After three years of waiting, I finally saw Hamilton this month. It was a touring production, sure, but that didn’t matter. It’s the pinnacle of the American musical art-form.
But it’s only been out for three years, you say? Perhaps it won’t age well, you predict? Can it really be that good?
Not all art ages well. The number of forgettable films that have won Oscars are the foremost example. Musical theater isn’t like that, however. A show has to be good enough to get on Broadway and stay there in order to get any accolades whatsoever. In other words, a musical has to be great already to stay in the conversation for more than a season.
That’s not to say some musicals don’t lose their luster over time. Tastes change and topics are no longer as relevant. While Rent seemed urgent in the 90’s and Oklahoma! was groundbreaking in the 40’s, the perception of those shows has changed over time.
Even so, to prove my point if you told a room full of musical theater scholars that Rent and Oklahoma! are two of the top ten musicals ever, few would disagree. Even musicals which lose their urgency or innovative feel with age don’t lose those aspects all that much.
Many the innovations of Hamilton might be so widely adapted that they disappear into commonplace like Oklahoma!, but its subject matter is practically evergreen. As long as there is an America, there will always be interest in the American Revolution.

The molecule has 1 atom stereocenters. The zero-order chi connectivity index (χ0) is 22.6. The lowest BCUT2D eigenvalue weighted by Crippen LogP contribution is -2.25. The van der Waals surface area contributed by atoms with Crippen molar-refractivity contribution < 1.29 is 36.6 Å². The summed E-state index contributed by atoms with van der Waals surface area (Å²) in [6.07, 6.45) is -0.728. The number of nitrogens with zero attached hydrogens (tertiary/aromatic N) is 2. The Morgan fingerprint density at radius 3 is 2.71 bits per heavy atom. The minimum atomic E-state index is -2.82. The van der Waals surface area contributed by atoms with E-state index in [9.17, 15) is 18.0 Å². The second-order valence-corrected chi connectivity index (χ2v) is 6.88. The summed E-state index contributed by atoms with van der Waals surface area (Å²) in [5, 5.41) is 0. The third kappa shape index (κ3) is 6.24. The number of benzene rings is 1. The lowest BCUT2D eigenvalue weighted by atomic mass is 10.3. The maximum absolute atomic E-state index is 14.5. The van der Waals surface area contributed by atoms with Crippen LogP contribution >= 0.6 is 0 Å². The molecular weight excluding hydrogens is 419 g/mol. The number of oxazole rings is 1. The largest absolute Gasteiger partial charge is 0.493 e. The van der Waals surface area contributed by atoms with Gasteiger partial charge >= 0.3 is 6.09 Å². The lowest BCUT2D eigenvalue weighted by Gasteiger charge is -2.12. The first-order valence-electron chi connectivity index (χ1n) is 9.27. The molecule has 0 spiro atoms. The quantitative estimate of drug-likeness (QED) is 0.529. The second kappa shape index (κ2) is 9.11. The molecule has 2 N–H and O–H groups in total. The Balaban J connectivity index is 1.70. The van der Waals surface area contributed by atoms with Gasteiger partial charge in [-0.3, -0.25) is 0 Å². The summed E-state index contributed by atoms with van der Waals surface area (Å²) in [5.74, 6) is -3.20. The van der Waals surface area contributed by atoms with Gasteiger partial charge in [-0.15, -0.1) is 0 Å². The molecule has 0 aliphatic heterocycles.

That said, three years is more than enough time to assess Hamilton as one of the greatest musicals. But could it be the greatest? To assess that, you have to compare it to its fellow “greatest musicals.”
Before Oklahoma!, musicals didn’t exactly tell very robust stories. For example, Showboat is a series of vignettes, and Anything Goes! is a comic farce. Porgy and Bess is usually thought of as an opera. In any event the epic scale of Hamilton places it in a different category than early Broadway shows.
Most mid-century shows just aren’t as innovative as Hamilton, and many of the popular late-20th Century shows just don’t have its cultural impact. The 2000’s have been cluttered with jukebox musicals and adaptations of existing popular culture.
To cut to the chase, there are only a few shows with the scope, innovation, urgency, and quality of Hamilton: Oklahoma!, West Side Story, Les Miserables, and Rent.
We can eliminate Oklahoma! first. It is an important show with great songs. But let’s face it, it is a cheesy story.
Rent can be eliminated next. Don’t get me wrong, I love Rent, but it’s very much a creature of its time and place. Also the second act is kind of a mess.
It’s hard to rank Hamilton ahead of the last two, but they aren’t insurmountable obstacles. As great as West Side Story is, it suffers some of the same drawbacks as Rent. It isn’t as topical, but it is definitely a creature of the 1950’s in the same way that Rent is a creature of the 1990’s.
Les Miserables is based on what might be the greatest novel in the world, and that’s its greatest strength. How innovative is Les Mis, really, though? Its greatest innovative aspect is its success as an adaptation. Structurally and musically, it isn’t that distinguishable from other top musicals of its day, it’s just a better story. Besides, “One Day More” is basically “Tonight” from West Side Story.
Hamilton has a story anchored in history with staying power. It has great music, but also innovative music in how it blends new genres into the musical theater artform to tackle the scope of that story. Hip hop uses a lot of words, and you need those words to tell a story like Alexander Hamilton’s. Finally, it compares favorably with the other contenders for greatest musical.
So yes, Hamilton really is that good.
(C) 2018 D.G. McCabe